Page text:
Something that happened a while ago but I failed to notice was that Chris Leary added a regexp cache which, among other things, is flushed on every GC. This fixed an existing problem where cold regexps were not being discarded, which was a MemShrink:P1 bug because 10s or even 100s of MBs of compiled regexp code could accumulate in some circumstances. Nice work, Chris!
I landed some memory reporter infrastructure changes. These will make it much easier to integrate DMD with Firefox, which will help drive about:memory’s “heap-unclassified” number down. They also do some sanity checking of memory reporters, and this checking has already found some bugs in existing reporters.
Terrence Cole made the JS engine to a “shrink” GC on memory pressure events, such as when about:memory’s “minimize memory usage” button is pressed. A “shrink” GC is one that causes unused pages to be decommitted.
I wrote two pieces of documentation.
- The first is a guide to zombie compartments, including instructions on how to test if an add-on causes them. This guide is similar in spirit to an old blog post of mine, but explains things more carefully. There is a QA test day planned for Friday, December 16, and hopefully some extensive add-on leak testing will happen on that day.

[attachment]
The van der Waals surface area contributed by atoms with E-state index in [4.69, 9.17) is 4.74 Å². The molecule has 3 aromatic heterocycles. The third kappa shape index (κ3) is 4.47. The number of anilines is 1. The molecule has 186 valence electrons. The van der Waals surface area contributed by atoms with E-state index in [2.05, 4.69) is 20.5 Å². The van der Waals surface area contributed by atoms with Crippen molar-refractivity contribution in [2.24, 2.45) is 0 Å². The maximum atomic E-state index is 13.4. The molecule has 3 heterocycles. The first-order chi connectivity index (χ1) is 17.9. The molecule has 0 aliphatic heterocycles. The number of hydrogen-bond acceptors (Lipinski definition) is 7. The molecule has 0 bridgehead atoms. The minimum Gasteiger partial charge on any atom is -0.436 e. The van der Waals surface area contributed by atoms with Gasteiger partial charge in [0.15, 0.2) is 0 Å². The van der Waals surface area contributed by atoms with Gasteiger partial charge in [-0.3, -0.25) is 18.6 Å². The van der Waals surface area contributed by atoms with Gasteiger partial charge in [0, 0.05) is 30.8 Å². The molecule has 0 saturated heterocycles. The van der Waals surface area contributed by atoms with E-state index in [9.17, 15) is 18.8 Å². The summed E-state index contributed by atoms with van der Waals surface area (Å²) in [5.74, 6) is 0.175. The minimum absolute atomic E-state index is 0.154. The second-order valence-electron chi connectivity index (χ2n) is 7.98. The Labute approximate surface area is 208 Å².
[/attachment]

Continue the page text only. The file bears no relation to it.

- The second is a guide to implementing memory reporters. Please read it if you ever have to implement one.
In publicity news, ZDNet published a story about how Google’s +1 buttons consume a lot of memory, particular in the newly redesigned Google Reader. The author used Firefox’s about:memory page to determine this, which enabled him to point the finger at Google’s JS code instead of Firefox. (Dietrich Ayala wrote about this topic previously, and wrote the Wallflower add-on in response; the Antisocial subscription for AdBlock Plus apparently has the same effect.)
Here’s the current bug count.
- P1: 27 (-5/+1)
- P2: 139 (-4/+11)
- P3: 61 (-0/+1)
- Unprioritized: 0 (-4/+0)
The P1s went down because in today’s MemShrink meeting we reprioritized several that are now less important than they were.